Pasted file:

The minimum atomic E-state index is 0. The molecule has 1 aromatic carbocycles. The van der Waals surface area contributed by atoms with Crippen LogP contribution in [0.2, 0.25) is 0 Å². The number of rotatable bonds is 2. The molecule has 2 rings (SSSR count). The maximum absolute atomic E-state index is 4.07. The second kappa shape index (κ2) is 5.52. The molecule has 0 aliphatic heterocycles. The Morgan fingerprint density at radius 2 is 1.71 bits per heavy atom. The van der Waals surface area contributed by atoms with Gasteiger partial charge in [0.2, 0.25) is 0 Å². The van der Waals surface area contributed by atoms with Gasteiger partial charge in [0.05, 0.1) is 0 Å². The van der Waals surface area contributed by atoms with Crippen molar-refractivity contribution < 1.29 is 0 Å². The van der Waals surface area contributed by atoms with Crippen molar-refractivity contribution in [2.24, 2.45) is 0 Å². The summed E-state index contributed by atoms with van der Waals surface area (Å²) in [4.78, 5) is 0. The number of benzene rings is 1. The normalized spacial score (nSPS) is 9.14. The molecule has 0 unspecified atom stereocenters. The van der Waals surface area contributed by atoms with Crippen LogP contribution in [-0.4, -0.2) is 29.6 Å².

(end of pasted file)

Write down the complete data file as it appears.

The minimum atomic E-state index is 0. The molecule has 1 aromatic carbocycles. The van der Waals surface area contributed by atoms with Crippen LogP contribution in [0.2, 0.25) is 0 Å². The number of rotatable bonds is 2. The molecule has 2 rings (SSSR count). The maximum absolute atomic E-state index is 4.07. The second kappa shape index (κ2) is 5.52. The molecule has 0 aliphatic heterocycles. The Morgan fingerprint density at radius 2 is 1.71 bits per heavy atom. The van der Waals surface area contributed by atoms with Gasteiger partial charge in [0.2, 0.25) is 0 Å². The van der Waals surface area contributed by atoms with Gasteiger partial charge in [0.05, 0.1) is 0 Å². The van der Waals surface area contributed by atoms with Crippen molar-refractivity contribution < 1.29 is 0 Å². The van der Waals surface area contributed by atoms with Crippen molar-refractivity contribution in [2.24, 2.45) is 0 Å². The summed E-state index contributed by atoms with van der Waals surface area (Å²) in [4.78, 5) is 0. The number of benzene rings is 1. The normalized spacial score (nSPS) is 9.14. The molecule has 0 unspecified atom stereocenters. The van der Waals surface area contributed by atoms with Crippen LogP contribution in [-0.4, -0.2) is 29.6 Å².